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Portrait of David Jackson

Contact Information

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Office Location

110 Carlton Street
Athens, Georgia 30602


Degree Concentration Institution Year
AB Geological Sciences Harvard University 1982
EdD Science Education University of Michigan 1990

Awards and Accolades

Year Award From
1991 Practical Applications Award National Association for Research in Science Teaching
1996 Gustav Ohaus Award for Innovations in Science Teaching National Science Teachers Association
1996 _Journal of Research in Science Teaching_ Award National Association for Research in Science Teaching
1999 Outstanding Teaching Award College of Education, University of Georgia
2001 Faculty Senate D. Keith Osborn Award for Teaching Excellence College of Education, University of Georgia

Areas of Expertise

  • teaching of historical geology and evolutionary biology
  • middle school science teaching
  • middle school science teacher education

Research Interests

  • interaction of scientific and religious modes of thought
  • challenges to the teaching of evolution posed by creationism
  • data analysis and other scientific practices in middle school science
  • cognitive challenges in physics learning
  • interaction of state and national standards with teachers’ currriculum priorities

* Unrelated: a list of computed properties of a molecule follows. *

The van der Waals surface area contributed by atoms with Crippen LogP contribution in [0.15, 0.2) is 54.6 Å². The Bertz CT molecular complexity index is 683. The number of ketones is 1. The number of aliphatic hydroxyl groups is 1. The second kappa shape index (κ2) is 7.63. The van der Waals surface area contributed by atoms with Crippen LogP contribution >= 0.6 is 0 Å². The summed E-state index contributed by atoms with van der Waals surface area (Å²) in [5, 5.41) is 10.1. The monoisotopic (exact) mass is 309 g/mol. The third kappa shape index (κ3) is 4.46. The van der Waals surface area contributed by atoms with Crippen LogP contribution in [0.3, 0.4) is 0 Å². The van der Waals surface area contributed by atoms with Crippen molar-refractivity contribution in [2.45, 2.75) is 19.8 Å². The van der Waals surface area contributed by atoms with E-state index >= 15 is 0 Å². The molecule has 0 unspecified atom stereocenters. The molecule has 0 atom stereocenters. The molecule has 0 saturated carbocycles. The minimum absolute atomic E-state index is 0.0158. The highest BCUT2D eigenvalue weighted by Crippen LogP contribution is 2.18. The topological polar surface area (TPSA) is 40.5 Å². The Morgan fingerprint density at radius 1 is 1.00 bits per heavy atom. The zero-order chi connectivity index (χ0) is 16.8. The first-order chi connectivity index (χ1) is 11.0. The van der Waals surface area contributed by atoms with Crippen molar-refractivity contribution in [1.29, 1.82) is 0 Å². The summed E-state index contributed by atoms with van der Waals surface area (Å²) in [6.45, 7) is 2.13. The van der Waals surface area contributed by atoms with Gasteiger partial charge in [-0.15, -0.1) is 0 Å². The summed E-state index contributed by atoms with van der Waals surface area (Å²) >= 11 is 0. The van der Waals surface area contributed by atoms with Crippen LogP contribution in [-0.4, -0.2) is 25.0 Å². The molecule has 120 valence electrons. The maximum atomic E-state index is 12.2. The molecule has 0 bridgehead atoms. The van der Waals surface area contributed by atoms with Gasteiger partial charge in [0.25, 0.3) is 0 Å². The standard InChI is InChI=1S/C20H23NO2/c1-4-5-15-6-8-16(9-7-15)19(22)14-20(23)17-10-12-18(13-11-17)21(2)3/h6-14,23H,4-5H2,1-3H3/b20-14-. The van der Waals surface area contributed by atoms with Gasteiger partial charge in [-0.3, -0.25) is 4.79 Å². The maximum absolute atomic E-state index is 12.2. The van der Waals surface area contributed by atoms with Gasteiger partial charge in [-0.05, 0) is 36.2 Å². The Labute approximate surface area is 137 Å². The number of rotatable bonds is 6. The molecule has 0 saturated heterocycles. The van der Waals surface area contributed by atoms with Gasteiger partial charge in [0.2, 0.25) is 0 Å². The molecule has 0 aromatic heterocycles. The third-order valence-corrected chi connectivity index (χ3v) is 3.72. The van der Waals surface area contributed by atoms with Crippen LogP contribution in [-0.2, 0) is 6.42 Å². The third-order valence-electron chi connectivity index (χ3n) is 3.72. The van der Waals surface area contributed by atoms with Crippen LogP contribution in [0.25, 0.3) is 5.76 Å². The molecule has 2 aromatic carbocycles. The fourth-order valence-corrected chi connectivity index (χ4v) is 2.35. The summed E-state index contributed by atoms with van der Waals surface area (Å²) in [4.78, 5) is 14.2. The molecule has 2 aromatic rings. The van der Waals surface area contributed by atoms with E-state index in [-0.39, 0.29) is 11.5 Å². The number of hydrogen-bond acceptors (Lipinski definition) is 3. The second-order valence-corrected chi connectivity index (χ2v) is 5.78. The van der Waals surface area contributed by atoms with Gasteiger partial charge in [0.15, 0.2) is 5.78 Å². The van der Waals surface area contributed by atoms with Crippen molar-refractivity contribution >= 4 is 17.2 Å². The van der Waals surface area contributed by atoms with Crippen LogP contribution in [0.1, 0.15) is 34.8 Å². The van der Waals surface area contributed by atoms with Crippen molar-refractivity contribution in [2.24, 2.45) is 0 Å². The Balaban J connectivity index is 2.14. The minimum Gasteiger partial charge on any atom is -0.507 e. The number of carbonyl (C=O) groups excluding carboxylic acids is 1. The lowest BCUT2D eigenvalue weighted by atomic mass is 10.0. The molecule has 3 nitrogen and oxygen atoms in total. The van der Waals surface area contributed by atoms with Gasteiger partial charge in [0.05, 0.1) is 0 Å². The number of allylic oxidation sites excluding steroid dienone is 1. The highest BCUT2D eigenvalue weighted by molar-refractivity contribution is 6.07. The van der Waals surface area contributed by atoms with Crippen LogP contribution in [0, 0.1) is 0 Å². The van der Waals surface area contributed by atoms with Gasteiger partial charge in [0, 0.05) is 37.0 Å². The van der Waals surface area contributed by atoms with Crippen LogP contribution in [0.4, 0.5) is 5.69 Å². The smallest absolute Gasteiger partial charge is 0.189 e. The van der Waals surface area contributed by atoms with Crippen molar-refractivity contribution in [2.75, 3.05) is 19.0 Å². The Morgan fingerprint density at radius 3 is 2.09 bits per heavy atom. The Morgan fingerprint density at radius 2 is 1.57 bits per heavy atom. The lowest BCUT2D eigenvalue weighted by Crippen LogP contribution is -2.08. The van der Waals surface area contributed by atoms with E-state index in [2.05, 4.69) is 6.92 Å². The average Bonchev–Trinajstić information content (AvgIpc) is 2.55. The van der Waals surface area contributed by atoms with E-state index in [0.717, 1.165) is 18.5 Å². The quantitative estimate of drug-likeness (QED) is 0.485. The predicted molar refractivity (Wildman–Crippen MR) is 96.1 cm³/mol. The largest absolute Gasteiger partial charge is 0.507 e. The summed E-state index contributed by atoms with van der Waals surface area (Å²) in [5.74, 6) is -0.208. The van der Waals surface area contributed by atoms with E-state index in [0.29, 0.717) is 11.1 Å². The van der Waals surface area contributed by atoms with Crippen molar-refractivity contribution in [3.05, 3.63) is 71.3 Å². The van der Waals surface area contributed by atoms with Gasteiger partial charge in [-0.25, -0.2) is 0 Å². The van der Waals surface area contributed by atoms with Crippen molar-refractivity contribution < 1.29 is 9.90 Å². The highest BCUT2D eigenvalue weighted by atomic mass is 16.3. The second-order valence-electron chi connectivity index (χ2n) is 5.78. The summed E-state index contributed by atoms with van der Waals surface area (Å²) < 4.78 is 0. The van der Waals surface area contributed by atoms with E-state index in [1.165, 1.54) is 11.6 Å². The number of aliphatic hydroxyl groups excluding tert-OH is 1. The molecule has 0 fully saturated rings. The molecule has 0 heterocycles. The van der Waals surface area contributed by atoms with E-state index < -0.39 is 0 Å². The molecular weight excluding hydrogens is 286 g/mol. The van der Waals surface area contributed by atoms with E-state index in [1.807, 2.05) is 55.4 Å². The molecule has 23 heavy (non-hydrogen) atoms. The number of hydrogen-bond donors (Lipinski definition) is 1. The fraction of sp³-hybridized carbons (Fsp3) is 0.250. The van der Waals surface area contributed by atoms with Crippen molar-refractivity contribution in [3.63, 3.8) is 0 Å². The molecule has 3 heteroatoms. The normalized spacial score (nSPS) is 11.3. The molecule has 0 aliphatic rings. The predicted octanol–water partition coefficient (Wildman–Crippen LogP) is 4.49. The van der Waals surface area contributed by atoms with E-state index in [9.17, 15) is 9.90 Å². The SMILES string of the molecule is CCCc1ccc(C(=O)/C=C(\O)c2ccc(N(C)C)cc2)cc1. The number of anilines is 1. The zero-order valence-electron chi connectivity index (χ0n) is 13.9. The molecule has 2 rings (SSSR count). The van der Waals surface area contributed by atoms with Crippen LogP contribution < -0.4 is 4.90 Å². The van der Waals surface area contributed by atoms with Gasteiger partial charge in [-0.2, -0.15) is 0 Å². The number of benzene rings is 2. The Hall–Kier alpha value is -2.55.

David is originally from Stamford, CT, and graduated from Westhill High School, where his parents often thought he concentrated too much on baseball (real and simulated), soccer, and Hamlet. At the undergraduate level he studied paleontology and evolutionary theory at Harvard with Stephen Jay Gould and served as laboratory research assistant under Dr. Gould, field research assistant under Charles Mitchell, and research fellow under Dr. Niles Eldredge at the American Museum of Natural History. He taught General Science, Earth Science, and Physical Science in grades 5-9 for 4 years in private schools in Minneapolis and suburban Philadelphia, and taught part-time and helped to develop the Computer Applications Program curriculum for 4 years in the Detroit Public Schools. His doctoral studies under Dr. Carl Berger at the University of Michigan focused primarily on the role of electronic technologies in science teaching, especially the use of computer-assisted graphical data analyis and the role educational games and simulations in science learning. He has been a member of the Science Education faculty at UGA for 28 years, has served as Graduate Coordinator for Science Education for 12 years, and served as Program Coordinator for Science Education and Associate Department Head for 3 years. Courses he has taught at UGA include: (undergraduate level:) middle school science curriculum and methods, elementary science teaching; (masters/specialist level:) introduction to research in science education, technology in science teaching, conceptual physical science for middle school teachers, STEM integration in science classrooms, science teaching strategies, curriculum planning in science; and (doctoral-level) issues in the teaching of evolution, science curriculum, technology in science education, and general seminar in science education research. His primary areas of research presentation and publication have been the teaching of historical geology and evolutionary biology, the use of electronic technologies in science teaching, and aspects of middle school science teaching and teacher education. Over the past four years his primary focus as both Graduate Coordinator and individual instructor has been on the development of fully asynchronous online courses, with the (nearly achieved) goal of creating a fully online MEd program in Science Education.